During this health crisis, we have seen how the current approach to building medical equipment makes it difficult to dismantle, refurbish, remanufacture or repair since the value chain is distributed. If you are in a country where they don’t make a specific part, the current crisis has severely delayed your ability to build equipment because of border closures and reduced economic activity.  We need to move towards the ability to repurpose existing production facilities to pivot from producing one product to another – like what we have started to see from the automotive industry during the pandemic. Investing in design strategies that enable the repurposing of materials will allow us to fulfill the second principle of a circular approach – keeping products in the system for reuse. By reusing products, we are reducing the demand for new materials and the negative externalities related to their production

Thinking Globally and Acting Locally

Going back to an earlier example on the food supply chain – we see how important it is to be self-reliant and how a decentralized agriculture sector can ensure food security locally. COVID19 has brought on border closures, which has constrained seasonal agriculture workers’ ability to travel to many countries. Without these workers, nations have lost their crop yield, and this has affected local food security. This crisis has put into sharp relief the need for a more adaptive and resilient model for food supply chains.

Let’s be clear – international trade and the benefits of globalization are still necessary. However, building local capacity at the regional and municipal levels will allow our societies to function and withstand disruptions on the horizon, such as climate change and future pandemics.

Engaging in Intersectoral Collaboration

It doesn’t matter if you are the largest government or the biggest company on the planet – this pandemic has completely up-ended business as usual. Collaboration across sectors is more critical than ever to move the needle on the issues that matter most to us to build back better. The most effective to create impact is to have all stakeholders in the value chain work together. That means partnerships between public institutions, the private sector, non-governmental organizations and social movements. By strengthening relationships across diverse sectors, we can achieve long-term resilience that is only possible when we share resources, leverage everyone’s unique expertise and coordinate efforts to avoid duplication and unintended consequences.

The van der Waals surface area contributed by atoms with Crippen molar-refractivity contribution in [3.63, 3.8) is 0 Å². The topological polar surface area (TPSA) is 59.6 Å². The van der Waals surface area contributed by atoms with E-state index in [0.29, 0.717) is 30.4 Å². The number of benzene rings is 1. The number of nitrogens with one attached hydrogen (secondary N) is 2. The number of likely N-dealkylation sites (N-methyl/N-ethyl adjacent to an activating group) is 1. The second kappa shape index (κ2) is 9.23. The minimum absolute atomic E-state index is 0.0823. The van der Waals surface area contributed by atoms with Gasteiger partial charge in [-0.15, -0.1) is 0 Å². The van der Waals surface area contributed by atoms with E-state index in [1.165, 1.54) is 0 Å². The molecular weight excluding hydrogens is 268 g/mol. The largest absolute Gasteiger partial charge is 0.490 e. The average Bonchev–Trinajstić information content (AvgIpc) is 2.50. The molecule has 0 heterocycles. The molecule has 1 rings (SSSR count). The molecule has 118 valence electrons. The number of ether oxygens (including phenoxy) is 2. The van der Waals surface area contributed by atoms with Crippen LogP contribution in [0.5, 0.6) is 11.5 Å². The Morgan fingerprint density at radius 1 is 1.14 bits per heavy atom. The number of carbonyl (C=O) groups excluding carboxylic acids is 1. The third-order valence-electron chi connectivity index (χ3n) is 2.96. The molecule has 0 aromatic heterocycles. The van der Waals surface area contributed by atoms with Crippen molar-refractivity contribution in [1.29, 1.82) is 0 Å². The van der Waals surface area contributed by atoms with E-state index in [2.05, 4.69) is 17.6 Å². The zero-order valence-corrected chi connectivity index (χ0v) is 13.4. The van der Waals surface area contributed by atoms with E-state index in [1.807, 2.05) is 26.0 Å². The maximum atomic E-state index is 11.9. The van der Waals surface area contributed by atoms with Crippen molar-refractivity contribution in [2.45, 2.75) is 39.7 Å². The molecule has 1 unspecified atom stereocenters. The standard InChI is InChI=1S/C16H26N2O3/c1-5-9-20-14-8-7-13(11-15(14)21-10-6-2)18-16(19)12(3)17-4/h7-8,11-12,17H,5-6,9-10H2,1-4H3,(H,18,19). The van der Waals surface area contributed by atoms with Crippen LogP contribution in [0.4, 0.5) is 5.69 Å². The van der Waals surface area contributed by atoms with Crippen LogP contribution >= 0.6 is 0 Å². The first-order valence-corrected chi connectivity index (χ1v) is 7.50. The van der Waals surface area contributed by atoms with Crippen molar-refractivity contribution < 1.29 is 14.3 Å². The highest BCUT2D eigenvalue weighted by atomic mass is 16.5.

Actively engaging all stakeholders can help us go the distance and maximize benefits for all. That’s the way we achieve change at scale and build back better for everyone. 

Jean Olemou

Jean Olemou is Co-Founder and Principal of GreenDev, an impact investment management firm dedicated to investing in the circular economy transition throughout the Global South, especially in Africa. GreenDev is especially focused on opportunities that commercialize innovation, circular business models and sustainable infrastructure in the waste management value chain.

Prior to GreenDev, Jean worked in consulting and investment banking for global organizations in the energy and infrastructure sector, covering all the stages of investing: sourcing, diligence, structuring, and execution.

Having lived and worked throughout Africa, Europe, and the Americas, he has observed how compounding economic and social challenges hold communities, cities, and nations back. As a result, Jean has focused his attentions to aligning investment with positive social and environmental impacts in emerging and frontier markets. He has worked primarily with buy-side and sell-side investors, including developers, infrastructure and pension funds, independent power producers, strategic investors, and government agencies. Through his international work on strategic investments in sustainable infrastructure and energy assets, Jean translates challenging circumstances into opportunities to foster economic and social inclusion.

Jean was featured by the 100 Magazine as a 2020 Top Canadian Professionals. He was named as a Global Talent and invited to attend the United Nations Sustainable Development Goals innovation lab (UNLEASH 2019) in Shenzhen, China. Jean is a sought-after expert advisor, public speaker and has a track record of contributing to thought leadership such as recent article ‘Post COVID-19 – The Circular Economy Critical to Building a New Normal.’ Jean was recently interviewed at the Global Landscape Forum in Luxembourg in November 2019 on “Rebooting recycling” and recently provided expert review of a UN Organization report on the future of circular economy globally.